p. 351,2 speaking of expanding beyond the solar system, “We could send swarms of many trillions of [nanbots] with some of these seeds taking root in another planetary system and th replicating by finding the appropriate materials, such as carbon and other need elements, and building copies of themselves.  Once established the nanobot colony could obtain the additional information it needs to optimize its intelligence from pure information transmissions that involve only energy, not matter…[or] embed the information needed in the nanobots’ own memory.”  Earlier in the chapter, the possibility of ETI is discounted as we haven’t seen it yet.  Fermi: ”Where is everybody?”  I don’t think I read the implication, but maybe we’re the ET and the results of “seeds” of DNA nanobots imbued with intelligence?

p.364 “Once a planet yields a technology-creating species and that species creates computation…it is only a matter of a few centuries before its intelligence saturates the matter and energy in its vicinity, and it begins to expand outward at at least the speed of light….  Such a civilization will then overcome gravity (through exquisite and vast technology) and other cosmological forces – or…it will maneuver and control these forces – and engineer the universe it wants.  This is the goal of the singularity.

p.369 “…we should reject carbon-chauvinism, or bioism”  Nick Bostrom, “Ethics for Intelligent Machines: A Proposal.”

p.376 Lucas, “Minds, Machines, and Gödel”

p.386 During one of the Galileo-like dialogues that appear through the book, “…Well 90 percent of the cells in your body don’t have your DNA….biological humans have about ten trillion cells with their own DNA, but there are about one hundred trillion microorganisms in the digestive tract, basically bacteria.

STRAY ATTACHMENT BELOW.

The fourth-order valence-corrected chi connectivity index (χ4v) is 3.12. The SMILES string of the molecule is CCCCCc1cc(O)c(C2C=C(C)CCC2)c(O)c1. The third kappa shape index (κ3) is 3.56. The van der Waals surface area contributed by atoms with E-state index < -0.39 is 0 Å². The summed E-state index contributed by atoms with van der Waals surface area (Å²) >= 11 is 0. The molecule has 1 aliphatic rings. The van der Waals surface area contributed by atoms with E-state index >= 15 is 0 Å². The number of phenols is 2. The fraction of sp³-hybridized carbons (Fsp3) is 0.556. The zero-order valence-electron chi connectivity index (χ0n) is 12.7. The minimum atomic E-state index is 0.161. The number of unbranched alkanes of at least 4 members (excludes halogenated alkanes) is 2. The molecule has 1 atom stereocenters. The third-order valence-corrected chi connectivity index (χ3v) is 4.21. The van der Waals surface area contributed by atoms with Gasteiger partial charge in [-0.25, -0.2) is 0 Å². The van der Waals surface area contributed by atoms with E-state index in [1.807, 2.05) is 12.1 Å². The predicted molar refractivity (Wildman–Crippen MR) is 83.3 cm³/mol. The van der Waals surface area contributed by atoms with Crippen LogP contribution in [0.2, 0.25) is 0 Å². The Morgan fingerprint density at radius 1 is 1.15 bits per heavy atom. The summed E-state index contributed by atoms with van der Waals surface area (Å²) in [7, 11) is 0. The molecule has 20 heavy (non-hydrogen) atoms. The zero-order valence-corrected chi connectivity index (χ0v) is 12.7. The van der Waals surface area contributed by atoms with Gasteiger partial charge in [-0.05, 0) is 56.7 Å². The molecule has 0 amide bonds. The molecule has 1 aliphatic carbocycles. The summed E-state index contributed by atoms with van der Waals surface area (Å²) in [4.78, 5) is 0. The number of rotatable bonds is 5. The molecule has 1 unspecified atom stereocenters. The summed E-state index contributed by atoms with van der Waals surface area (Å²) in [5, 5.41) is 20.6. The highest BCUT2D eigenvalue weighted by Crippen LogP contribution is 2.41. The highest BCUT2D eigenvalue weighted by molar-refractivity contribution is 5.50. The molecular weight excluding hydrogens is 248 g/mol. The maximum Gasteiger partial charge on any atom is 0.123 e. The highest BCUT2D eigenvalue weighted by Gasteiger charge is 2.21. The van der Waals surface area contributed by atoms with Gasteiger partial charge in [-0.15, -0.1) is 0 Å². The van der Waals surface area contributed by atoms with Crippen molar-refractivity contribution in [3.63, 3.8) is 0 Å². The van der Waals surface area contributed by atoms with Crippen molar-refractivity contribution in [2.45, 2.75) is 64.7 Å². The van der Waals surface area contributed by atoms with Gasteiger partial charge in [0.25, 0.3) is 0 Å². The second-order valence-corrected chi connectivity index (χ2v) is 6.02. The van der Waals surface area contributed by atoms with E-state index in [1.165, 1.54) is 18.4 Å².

p.387 The singularity as Transcendence, “Modernity sees humanity as having ascended from what is inferior to it-life begins in slime and ends in intelligence-whereas traditional cultures see it as descended from its superiors….We are the only people who assume that we have ascended from the apes.  Everybody else takes it for granted that they are descended from gods.”

p.389 “Evolution moves toward greater complexity, greater elegance, greater knowledge, greater intelligence, greater beauty, greater creativity, and greater levels of subtle attributes such as love.  In every monotheistic tradition God is likewise described as all of these qualities, only without limitation: infinite….  Even accelerating growth of evolution never achieves an infinite level, but as it explodes exponentially it certainly moves in that direction.  So evolution moves inexorably toward this conception of God, although never quite reaching this idea.

Whether you take the traditional theistic view or Kurzweil’s view, either is based on faith.  Faith is believing in something you can’t prove and no amount of proof will make the singularity happen until it does.  So the book, while providing a humanist view of faith where humans become “god” feels like it is spiraling into a religious tome. 

p.394 “Why the future doesn’t need us,” Wired, Bill Joy.

p.410 McKibben “Enough: staying human in an engineered age.”

p,427 “If a scientist says that something is possible he is almost certainly right, but if he says that it is impossible he is very probably wrong” Arthur C. Clarke

p.458 “Information technologies are already deeply influential in every industry.  With the full realization of the GNR revolutions in a few decades, every area of human endeavor will essentially comprise information technologies and thus will directly benefit from the law of accelerating returns.”

p.472 “Once non-biological intelligence gets a foothold in our brains, it will at least double in capability each year, as is the nature of information technology….and to the extent that there will be a debate about the desirability of such augmentation, it’s easy to predict who will win, since those with enhanced intelligence will be far better debaters.”

p.500 The Anthropic Cosmological Principle, Barrow, Tipler; “A designer universe” http://www.physlink.com/Education/essay_weinberg.cfm

p.504 Moravec, “Mind Children”; Vinge, “the coming singularity”; Moravec, “Robot: mere machine to transcendent mind”Broderick, “The Spike”; John Smart, “What is the Singularity”

p.558 Drexler, “Unbounding the future”

p.570 Doyle “The red-headed league” http://www.eastoftheweb/….

p.601 Hofstadter “Godel, Escher, Bach: An Eternal Golden Braid.”

December 22, 2006 at 5:35 pm 1 comment